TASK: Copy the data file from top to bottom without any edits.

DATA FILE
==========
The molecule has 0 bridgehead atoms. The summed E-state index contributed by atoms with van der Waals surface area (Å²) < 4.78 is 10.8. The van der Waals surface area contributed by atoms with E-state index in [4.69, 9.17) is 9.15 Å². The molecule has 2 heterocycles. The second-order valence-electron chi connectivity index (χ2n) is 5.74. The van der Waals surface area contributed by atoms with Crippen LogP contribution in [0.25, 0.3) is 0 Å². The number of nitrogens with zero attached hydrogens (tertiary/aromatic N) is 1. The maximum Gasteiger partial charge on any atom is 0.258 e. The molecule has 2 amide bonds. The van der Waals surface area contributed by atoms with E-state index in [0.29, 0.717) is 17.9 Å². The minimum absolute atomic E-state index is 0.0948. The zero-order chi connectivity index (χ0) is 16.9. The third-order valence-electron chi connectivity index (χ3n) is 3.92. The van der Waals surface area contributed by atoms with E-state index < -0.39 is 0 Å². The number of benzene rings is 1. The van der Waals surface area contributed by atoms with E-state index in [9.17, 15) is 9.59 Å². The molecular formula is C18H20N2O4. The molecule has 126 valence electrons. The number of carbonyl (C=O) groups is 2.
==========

The molecule has 0 bridgehead atoms. The summed E-state index contributed by atoms with van der Waals surface area (Å²) < 4.78 is 10.8. The van der Waals surface area contributed by atoms with E-state index in [4.69, 9.17) is 9.15 Å². The molecule has 2 heterocycles. The second-order valence-electron chi connectivity index (χ2n) is 5.74. The van der Waals surface area contributed by atoms with Crippen LogP contribution in [0.25, 0.3) is 0 Å². The number of nitrogens with zero attached hydrogens (tertiary/aromatic N) is 1. The maximum Gasteiger partial charge on any atom is 0.258 e. The molecule has 2 amide bonds. The van der Waals surface area contributed by atoms with E-state index in [0.29, 0.717) is 17.9 Å². The minimum absolute atomic E-state index is 0.0948. The zero-order chi connectivity index (χ0) is 16.9. The third-order valence-electron chi connectivity index (χ3n) is 3.92. The van der Waals surface area contributed by atoms with E-state index < -0.39 is 0 Å². The number of benzene rings is 1. The van der Waals surface area contributed by atoms with E-state index in [9.17, 15) is 9.59 Å². The molecular formula is C18H20N2O4. The molecule has 126 valence electrons. The number of carbonyl (C=O) groups is 2.